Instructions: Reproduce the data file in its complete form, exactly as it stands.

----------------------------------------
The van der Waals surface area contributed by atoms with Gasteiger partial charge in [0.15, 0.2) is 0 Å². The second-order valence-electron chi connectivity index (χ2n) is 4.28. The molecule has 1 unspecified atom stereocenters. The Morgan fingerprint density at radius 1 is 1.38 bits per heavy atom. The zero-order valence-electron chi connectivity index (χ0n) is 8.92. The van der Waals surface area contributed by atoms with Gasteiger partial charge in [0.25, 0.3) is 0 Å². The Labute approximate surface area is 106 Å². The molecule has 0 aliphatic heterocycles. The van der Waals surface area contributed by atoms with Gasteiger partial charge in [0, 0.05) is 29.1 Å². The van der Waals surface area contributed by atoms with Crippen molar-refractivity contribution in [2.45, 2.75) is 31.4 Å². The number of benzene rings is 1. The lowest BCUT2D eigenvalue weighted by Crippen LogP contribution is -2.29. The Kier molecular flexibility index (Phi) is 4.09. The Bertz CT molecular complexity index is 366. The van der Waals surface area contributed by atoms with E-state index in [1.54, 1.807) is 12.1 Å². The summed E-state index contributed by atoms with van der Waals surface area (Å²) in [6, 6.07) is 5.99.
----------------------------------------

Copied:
The van der Waals surface area contributed by atoms with Gasteiger partial charge in [0.15, 0.2) is 0 Å². The second-order valence-electron chi connectivity index (χ2n) is 4.28. The molecule has 1 unspecified atom stereocenters. The Morgan fingerprint density at radius 1 is 1.38 bits per heavy atom. The zero-order valence-electron chi connectivity index (χ0n) is 8.92. The van der Waals surface area contributed by atoms with Gasteiger partial charge in [0.25, 0.3) is 0 Å². The Labute approximate surface area is 106 Å². The molecule has 0 aliphatic heterocycles. The van der Waals surface area contributed by atoms with Gasteiger partial charge in [0, 0.05) is 29.1 Å². The van der Waals surface area contributed by atoms with Crippen molar-refractivity contribution in [2.45, 2.75) is 31.4 Å². The number of benzene rings is 1. The lowest BCUT2D eigenvalue weighted by Crippen LogP contribution is -2.29. The Kier molecular flexibility index (Phi) is 4.09. The Bertz CT molecular complexity index is 366. The van der Waals surface area contributed by atoms with E-state index in [1.54, 1.807) is 12.1 Å². The summed E-state index contributed by atoms with van der Waals surface area (Å²) in [6, 6.07) is 5.99.